Crude-oil prices headed higher Thursday for a second session, as values continued to garner support from a bullish report on U.S. stockpiles this week.
The Energy Information Administration reported Wednesday that U.S. crude inventories fell by 7.2 million barrels for the week ended June 26, coming after three consecutive weeks of increases.
Analysts polled by S&P Global Platts had forecast an average crude supply decline of 2.7 million barrels, while the American Petroleum Institute on Tuesday reported a fall of 8.2 million barrels. The EIA data also showed crude stocks at the Cushing, Okla., storage hub edged down by about 200,000 barrels for the week.
“Yesterday’s crude stockpile relief news in the US was not a one-off event that traders forgot. A huge drop in inventories, much higher than most of the market expected, is clearly a booster factor,” wrote Louise Dickson, oil markets analyst at Rystad Energy, in a Thursday report.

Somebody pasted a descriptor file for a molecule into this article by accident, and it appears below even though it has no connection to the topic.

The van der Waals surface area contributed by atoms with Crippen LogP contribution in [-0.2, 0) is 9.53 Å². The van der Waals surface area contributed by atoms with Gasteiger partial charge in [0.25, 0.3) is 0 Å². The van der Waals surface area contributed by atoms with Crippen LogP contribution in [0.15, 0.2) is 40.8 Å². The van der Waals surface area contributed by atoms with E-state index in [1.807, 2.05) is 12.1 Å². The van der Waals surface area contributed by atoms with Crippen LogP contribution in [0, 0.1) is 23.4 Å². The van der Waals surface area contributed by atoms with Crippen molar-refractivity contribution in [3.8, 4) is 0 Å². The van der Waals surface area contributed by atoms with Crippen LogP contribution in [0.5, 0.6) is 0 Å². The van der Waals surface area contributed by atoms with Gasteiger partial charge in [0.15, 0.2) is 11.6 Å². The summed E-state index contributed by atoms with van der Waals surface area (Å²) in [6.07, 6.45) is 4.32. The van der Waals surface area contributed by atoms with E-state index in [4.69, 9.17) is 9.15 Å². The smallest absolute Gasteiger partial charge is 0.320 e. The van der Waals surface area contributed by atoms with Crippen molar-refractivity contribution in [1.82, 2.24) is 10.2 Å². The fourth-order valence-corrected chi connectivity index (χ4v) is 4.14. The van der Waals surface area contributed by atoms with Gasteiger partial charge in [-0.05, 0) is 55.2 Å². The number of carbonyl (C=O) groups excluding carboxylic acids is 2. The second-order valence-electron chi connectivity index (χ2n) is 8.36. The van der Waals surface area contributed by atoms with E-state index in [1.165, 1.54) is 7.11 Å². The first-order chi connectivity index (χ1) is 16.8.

Energy markets have also been keying in on increases in cases of COVID-19, with the U.S. hitting a single-day record of infections of more than 52,000, injecting some concern into crude markets about the impact of protocols to limit the spread on the economy and oil uptake.
On Thursday, West Texas Intermediate crude for August CLQ20, +1.00% rose 25 cents, or 0.8%, at $40.11 a barrel on the New York Mercantile Exchange, after gaining 1.4% on Wednesday. For the week, oil is on pace for a weekly gain of 4.1%, thus far.
Meanwhile, global benchmark Brent oil for September BRNU20, +1.11% picked up 31 cents, or 0.7%, at $42.34 a barrel on ICE Futures Europe, after a 1.8% rally in the previous session. Brent oil is on track for a 3.4% weekly advance.
Energy markets also will parse U.S. jobs data to glean insights about the outlook for the American economy and the potential for crude demand.